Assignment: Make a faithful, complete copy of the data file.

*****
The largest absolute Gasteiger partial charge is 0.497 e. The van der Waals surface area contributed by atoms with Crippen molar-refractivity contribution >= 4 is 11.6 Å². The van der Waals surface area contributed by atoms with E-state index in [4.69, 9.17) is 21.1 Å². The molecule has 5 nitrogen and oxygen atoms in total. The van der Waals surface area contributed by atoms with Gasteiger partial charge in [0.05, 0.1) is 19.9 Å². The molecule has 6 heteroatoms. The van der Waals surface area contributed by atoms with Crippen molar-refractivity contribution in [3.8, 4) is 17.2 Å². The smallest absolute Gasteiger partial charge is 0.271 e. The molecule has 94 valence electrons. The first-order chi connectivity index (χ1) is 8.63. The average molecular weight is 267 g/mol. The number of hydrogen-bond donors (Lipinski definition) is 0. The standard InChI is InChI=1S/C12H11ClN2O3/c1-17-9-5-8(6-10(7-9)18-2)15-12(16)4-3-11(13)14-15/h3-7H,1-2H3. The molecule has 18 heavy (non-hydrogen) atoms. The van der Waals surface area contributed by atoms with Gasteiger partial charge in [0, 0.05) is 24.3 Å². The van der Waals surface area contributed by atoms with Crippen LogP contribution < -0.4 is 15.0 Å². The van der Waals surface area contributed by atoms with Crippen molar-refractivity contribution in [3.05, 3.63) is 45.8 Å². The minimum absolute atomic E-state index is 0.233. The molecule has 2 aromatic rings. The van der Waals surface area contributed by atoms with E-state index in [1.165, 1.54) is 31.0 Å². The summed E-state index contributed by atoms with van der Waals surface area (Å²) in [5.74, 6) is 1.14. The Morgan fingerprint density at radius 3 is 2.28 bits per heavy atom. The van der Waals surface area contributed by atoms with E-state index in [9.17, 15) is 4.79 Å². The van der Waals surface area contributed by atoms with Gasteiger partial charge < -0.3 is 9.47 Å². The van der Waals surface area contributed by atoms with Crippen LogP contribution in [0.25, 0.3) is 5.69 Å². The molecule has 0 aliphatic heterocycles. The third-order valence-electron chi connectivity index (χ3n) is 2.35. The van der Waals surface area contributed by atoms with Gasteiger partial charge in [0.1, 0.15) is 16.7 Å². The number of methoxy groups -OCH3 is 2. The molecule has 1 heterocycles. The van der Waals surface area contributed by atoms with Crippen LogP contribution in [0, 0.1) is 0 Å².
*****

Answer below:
The largest absolute Gasteiger partial charge is 0.497 e. The van der Waals surface area contributed by atoms with Crippen molar-refractivity contribution >= 4 is 11.6 Å². The van der Waals surface area contributed by atoms with E-state index in [4.69, 9.17) is 21.1 Å². The molecule has 5 nitrogen and oxygen atoms in total. The van der Waals surface area contributed by atoms with Gasteiger partial charge in [0.05, 0.1) is 19.9 Å². The molecule has 6 heteroatoms. The van der Waals surface area contributed by atoms with Crippen molar-refractivity contribution in [3.8, 4) is 17.2 Å². The smallest absolute Gasteiger partial charge is 0.271 e. The molecule has 94 valence electrons. The first-order chi connectivity index (χ1) is 8.63. The average molecular weight is 267 g/mol. The number of hydrogen-bond donors (Lipinski definition) is 0. The standard InChI is InChI=1S/C12H11ClN2O3/c1-17-9-5-8(6-10(7-9)18-2)15-12(16)4-3-11(13)14-15/h3-7H,1-2H3. The molecule has 18 heavy (non-hydrogen) atoms. The van der Waals surface area contributed by atoms with Gasteiger partial charge in [0, 0.05) is 24.3 Å². The van der Waals surface area contributed by atoms with Crippen LogP contribution < -0.4 is 15.0 Å². The van der Waals surface area contributed by atoms with Crippen molar-refractivity contribution in [3.05, 3.63) is 45.8 Å². The minimum absolute atomic E-state index is 0.233. The molecule has 2 aromatic rings. The van der Waals surface area contributed by atoms with E-state index in [1.165, 1.54) is 31.0 Å². The summed E-state index contributed by atoms with van der Waals surface area (Å²) in [5.74, 6) is 1.14. The Morgan fingerprint density at radius 3 is 2.28 bits per heavy atom. The van der Waals surface area contributed by atoms with E-state index in [9.17, 15) is 4.79 Å². The van der Waals surface area contributed by atoms with Gasteiger partial charge < -0.3 is 9.47 Å². The van der Waals surface area contributed by atoms with Crippen LogP contribution in [0.25, 0.3) is 5.69 Å². The molecule has 0 aliphatic heterocycles. The third-order valence-electron chi connectivity index (χ3n) is 2.35. The van der Waals surface area contributed by atoms with Gasteiger partial charge in [0.1, 0.15) is 16.7 Å². The number of methoxy groups -OCH3 is 2. The molecule has 1 heterocycles. The van der Waals surface area contributed by atoms with Crippen LogP contribution in [0, 0.1) is 0 Å².